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B-cell leukemia/lymphoma panel
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B-cell leukemia/lymphoma panel

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B lymphocyte cell surface markers

B-cell leukemia/lymphoma panel is a blood test that looks for certain proteins on the surface of white blood cells called B-lymphocytes. The proteins serve as markers that may be helpful in diagnosing leukemia or lymphoma.

I Would Like to Learn About:

  • How the Test is Performed

    A blood sample is needed.

    In some cases, white blood cells are removed during a bone marrow biopsy. The sample may also be taken during a lymph node biopsy or other biopsy when lymphoma is suspected.

    The blood sample is sent to a laboratory, where a specialist checks the cell type and characteristics. This procedure is called immunophenotyping. The test is usually done using a technique called flow cytometry.

  • How to Prepare for the Test

    No special preparation is usually necessary.

  • How the Test will Feel

    When the needle is inserted to draw blood, some persons feel moderate pain. Others feel only a prick or stinging. Afterward, there may be some throbbing or a slight bruise. This soon goes away.

  • Why the Test is Performed

    This test may be done for the following reasons:

    • When other tests (such as a blood smear) show signs of abnormal white blood cells
    • When leukemia or lymphoma is suspected
    • To find out the type of leukemia or lymphoma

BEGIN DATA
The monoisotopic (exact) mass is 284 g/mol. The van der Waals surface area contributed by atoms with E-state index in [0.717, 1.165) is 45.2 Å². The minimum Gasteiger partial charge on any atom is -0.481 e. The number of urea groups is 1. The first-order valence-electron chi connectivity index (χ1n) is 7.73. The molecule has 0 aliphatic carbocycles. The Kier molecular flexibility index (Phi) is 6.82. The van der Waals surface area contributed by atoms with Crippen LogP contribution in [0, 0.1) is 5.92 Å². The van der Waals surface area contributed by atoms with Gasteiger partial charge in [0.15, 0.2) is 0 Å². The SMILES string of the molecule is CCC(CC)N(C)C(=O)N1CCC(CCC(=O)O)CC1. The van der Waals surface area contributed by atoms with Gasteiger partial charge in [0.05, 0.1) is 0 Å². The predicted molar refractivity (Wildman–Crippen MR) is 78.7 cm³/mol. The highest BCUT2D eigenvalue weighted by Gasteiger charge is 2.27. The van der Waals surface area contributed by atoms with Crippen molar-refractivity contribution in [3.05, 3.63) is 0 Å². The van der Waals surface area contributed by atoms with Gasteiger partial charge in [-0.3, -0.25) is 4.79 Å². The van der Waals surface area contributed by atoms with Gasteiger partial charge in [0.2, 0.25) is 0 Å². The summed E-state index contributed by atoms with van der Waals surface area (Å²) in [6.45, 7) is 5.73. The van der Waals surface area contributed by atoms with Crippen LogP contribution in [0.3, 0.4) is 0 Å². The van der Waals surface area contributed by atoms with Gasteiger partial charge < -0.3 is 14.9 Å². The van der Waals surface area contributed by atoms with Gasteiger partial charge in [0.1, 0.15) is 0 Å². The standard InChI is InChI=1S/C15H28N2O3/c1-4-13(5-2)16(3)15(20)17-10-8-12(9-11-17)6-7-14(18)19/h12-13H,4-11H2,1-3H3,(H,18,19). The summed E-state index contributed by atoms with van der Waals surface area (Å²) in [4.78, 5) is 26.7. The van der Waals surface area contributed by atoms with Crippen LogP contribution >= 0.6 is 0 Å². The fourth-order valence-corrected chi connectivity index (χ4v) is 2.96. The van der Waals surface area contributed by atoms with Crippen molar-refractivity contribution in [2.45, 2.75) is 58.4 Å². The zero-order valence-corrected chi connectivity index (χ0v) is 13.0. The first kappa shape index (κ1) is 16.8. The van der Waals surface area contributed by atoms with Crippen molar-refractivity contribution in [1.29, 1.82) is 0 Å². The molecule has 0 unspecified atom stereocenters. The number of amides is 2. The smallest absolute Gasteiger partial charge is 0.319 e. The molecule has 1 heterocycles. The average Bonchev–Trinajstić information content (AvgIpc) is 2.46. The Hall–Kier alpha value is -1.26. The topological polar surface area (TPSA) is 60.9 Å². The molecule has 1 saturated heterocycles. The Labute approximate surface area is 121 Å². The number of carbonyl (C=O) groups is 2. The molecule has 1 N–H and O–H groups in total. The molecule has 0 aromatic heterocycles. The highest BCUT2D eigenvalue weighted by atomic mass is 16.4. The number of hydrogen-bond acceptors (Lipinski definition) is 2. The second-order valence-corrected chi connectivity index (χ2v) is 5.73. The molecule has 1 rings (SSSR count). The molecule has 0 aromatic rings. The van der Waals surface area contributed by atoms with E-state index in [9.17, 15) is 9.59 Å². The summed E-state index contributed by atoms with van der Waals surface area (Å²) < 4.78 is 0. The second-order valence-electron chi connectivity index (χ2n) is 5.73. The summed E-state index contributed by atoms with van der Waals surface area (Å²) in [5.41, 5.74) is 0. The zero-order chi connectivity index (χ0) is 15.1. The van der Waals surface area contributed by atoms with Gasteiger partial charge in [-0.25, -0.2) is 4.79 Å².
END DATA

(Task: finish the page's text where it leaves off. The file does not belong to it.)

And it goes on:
• What Abnormal Results Mean

    • B-cell lymphocytic leukemia
    • Lymphoma
  • Risks

    Veins and arteries vary in size from one patient to another and from one side of the body to the other. Obtaining a blood sample from some people may be more difficult than from others.

    Other risks associated with having blood drawn are slight, but may include:

    • Excessive bleeding
    • Fainting or feeling light-headed
    • Hematoma (blood accumulating under the skin)
    • Infection (a slight risk any time the skin is broken)

Related Information

  Acute lymphoblasti...     Acute lymphocytic ...

References

Czuchlewski DR, Viswanatha DS, Larson RS. Molecular diagnosis of hematopoietic neoplasms. In: McPherson RA, Pincus MR, eds. Henry's Clinical Diagnosis and Management by Laboratory Methods. 22nd ed. Philadelphia, Pa: Elsevier Saunders; 2011:chap 75.

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Review Date: 3/23/2014  

Reviewed By: Yi-Bin Chen, MD, Leukemia/Bone Marrow Transplant Program, Massachusetts General Hospital. Also reviewed by David Zieve, MD, MHA, Isla Ogilvie, PhD, and the A.D.A.M. Editorial team.

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